Harrison: Thinking on it Matt, you're a guy at USC who didn't start. You go to the Patriots, Tom Brady goes down and you start. And then coming to Kansas City and being the new guy and getting the big contract, it feels like criticism has defined your career. It would be hard not to use that as motivation to prove people like me and Danny wrong.

Cassel: Just the fact that I didn't play at USC and had to sit there for a long time, I've had to earn everything I've had in my career. I've had to claw tooth and nail just to get onto that team with the Patriots. When I came tot hat team there were five quarterbacks on the roster. i was the last one on the roster. That's the only way I know how to work, the only mentality I've ever known. Go out there and work hard and not worry about all the rest of the stuff.

Parkins: You say I'm your harshest critic, which I don't think is necessarily true. But I'll tell you to you what I said on the air. It's that I think it's a quarterback league and it's very tough to win a Super Bowl with a game manager, non-elite quarterback. They can do it one time but it's tough to get there year after year. My thing with the Chiefs has been, and it's partly not even your fault, they haven't brought in other guys and they've treated you as this elite, franchise quarterback when, maybe it is, maybe it isn't, time will tell, do you think that criticism would be fair or not?

Cassel: Well, define game manager.

Parkins: A guy who's not going to go out there and win a game because of you.

Cassel: Right. I guess one of my questions would be...were you talking about my entire career here? Or my entire career in general?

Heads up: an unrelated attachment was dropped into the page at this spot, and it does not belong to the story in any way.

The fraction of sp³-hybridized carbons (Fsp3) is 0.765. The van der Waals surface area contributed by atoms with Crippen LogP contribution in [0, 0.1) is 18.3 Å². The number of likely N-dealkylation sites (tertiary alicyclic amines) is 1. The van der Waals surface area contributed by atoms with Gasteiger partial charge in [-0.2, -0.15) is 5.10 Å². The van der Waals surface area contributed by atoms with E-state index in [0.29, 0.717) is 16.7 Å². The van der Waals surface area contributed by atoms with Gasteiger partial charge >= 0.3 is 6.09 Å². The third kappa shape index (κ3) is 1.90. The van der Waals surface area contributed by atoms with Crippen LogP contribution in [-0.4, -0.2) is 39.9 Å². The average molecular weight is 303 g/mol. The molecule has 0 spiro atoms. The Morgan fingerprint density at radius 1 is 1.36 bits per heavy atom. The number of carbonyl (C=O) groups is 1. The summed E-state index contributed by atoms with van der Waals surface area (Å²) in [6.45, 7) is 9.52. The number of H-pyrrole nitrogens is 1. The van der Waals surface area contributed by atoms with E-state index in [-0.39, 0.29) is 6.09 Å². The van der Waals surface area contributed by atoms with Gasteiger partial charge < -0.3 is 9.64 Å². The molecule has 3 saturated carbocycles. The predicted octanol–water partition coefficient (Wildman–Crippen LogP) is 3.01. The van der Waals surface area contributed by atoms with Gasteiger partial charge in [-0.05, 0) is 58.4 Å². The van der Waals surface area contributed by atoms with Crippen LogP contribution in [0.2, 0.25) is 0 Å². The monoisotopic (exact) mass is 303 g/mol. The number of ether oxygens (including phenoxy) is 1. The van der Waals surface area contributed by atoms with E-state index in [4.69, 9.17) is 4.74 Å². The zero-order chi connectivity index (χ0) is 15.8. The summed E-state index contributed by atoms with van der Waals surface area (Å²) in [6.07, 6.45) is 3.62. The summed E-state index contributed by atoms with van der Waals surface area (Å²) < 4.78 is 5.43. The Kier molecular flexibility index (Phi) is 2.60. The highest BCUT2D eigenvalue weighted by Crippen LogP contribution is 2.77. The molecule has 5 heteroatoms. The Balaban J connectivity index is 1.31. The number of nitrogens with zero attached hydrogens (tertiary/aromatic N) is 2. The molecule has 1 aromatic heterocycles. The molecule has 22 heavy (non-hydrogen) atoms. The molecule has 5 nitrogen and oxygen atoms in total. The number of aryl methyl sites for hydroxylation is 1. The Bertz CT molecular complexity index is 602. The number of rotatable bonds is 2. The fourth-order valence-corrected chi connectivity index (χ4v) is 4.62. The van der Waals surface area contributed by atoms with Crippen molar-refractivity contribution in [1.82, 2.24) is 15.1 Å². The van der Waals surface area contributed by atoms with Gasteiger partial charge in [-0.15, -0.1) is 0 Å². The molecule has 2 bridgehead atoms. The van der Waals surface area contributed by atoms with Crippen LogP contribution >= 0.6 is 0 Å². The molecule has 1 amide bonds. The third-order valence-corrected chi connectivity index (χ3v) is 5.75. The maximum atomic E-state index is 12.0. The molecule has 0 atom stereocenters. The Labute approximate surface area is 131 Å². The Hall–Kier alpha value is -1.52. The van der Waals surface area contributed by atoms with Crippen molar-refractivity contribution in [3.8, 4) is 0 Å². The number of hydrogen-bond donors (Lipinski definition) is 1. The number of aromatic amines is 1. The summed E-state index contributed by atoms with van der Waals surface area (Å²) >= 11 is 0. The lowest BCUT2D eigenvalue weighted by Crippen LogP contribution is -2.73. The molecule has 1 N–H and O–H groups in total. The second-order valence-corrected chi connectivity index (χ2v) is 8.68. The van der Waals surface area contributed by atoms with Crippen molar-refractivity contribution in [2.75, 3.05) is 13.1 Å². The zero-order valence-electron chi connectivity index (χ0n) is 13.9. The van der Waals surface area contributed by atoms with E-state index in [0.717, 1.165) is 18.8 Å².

Parkins: Kansas City.

Cassel: It's interesting to me because I think that's a big part of what a quarterback has to do is manage the game. But also you have to use the weapons that you have out there and use them well. And sometimes, if we're talking about Jamaal Charles and what's going on with him, we might hand him off the ball 25 times a game and ask me to throw the ball a little less because that's what we have to do is create mismatches and go after mismatches. [Cassel's phone is ringing on air. He apologizes and moves on.] But at the same time do I think I can go out there and win ball games? Absolutely. Do I want the ball in my hands in the fourth quarter with two minutes left? Absolutely. Have I done it before? Absolutely. The two years that I've started full seasons I've won 10-plus games, which is hard to do. I've proven, whether it's with the Patriots or also here in 2010 specifically that we can win ball games and we can win a lot of ball games and when it comes down to crunch time I've been able to perform.

Parkins: Can you win a Super Bowl?

Cassel: Only time will tell. It's hard to win a Super Bowl. You look across the league and you look at a lot of great quarterbacks, it takes great quarterbacks a long time to win Super Bowls, let alone just one and continue to do it on a continuous basis. There are a lot of things that have to fall into place. Do I think we can? Absolutely.